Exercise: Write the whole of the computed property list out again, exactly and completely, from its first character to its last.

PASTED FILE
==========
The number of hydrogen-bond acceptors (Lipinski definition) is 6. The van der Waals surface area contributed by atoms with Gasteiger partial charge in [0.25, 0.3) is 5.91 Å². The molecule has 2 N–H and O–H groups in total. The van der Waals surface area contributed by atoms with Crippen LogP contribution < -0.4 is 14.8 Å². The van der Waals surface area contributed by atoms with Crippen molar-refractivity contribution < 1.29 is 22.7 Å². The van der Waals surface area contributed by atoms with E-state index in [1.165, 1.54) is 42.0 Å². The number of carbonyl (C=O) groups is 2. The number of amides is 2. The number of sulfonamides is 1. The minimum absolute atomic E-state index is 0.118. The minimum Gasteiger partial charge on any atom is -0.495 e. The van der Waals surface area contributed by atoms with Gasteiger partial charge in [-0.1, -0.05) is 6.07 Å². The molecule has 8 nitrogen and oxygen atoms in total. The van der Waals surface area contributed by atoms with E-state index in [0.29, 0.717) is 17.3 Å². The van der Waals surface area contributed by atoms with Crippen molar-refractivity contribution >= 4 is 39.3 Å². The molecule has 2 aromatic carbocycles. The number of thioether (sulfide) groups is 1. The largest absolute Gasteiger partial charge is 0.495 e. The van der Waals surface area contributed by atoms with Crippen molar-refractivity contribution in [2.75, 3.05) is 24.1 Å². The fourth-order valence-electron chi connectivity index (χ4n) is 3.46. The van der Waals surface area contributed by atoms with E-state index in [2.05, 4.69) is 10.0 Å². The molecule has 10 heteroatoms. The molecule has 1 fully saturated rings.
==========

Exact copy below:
The number of hydrogen-bond acceptors (Lipinski definition) is 6. The van der Waals surface area contributed by atoms with Gasteiger partial charge in [0.25, 0.3) is 5.91 Å². The molecule has 2 N–H and O–H groups in total. The van der Waals surface area contributed by atoms with Crippen LogP contribution < -0.4 is 14.8 Å². The van der Waals surface area contributed by atoms with Crippen molar-refractivity contribution < 1.29 is 22.7 Å². The van der Waals surface area contributed by atoms with E-state index in [1.165, 1.54) is 42.0 Å². The number of carbonyl (C=O) groups is 2. The number of amides is 2. The number of sulfonamides is 1. The minimum absolute atomic E-state index is 0.118. The minimum Gasteiger partial charge on any atom is -0.495 e. The van der Waals surface area contributed by atoms with Gasteiger partial charge in [-0.1, -0.05) is 6.07 Å². The molecule has 8 nitrogen and oxygen atoms in total. The van der Waals surface area contributed by atoms with E-state index in [0.29, 0.717) is 17.3 Å². The van der Waals surface area contributed by atoms with Crippen molar-refractivity contribution >= 4 is 39.3 Å². The molecule has 2 aromatic carbocycles. The number of thioether (sulfide) groups is 1. The largest absolute Gasteiger partial charge is 0.495 e. The van der Waals surface area contributed by atoms with Crippen molar-refractivity contribution in [2.75, 3.05) is 24.1 Å². The fourth-order valence-electron chi connectivity index (χ4n) is 3.46. The van der Waals surface area contributed by atoms with E-state index in [2.05, 4.69) is 10.0 Å². The molecule has 10 heteroatoms. The molecule has 1 fully saturated rings.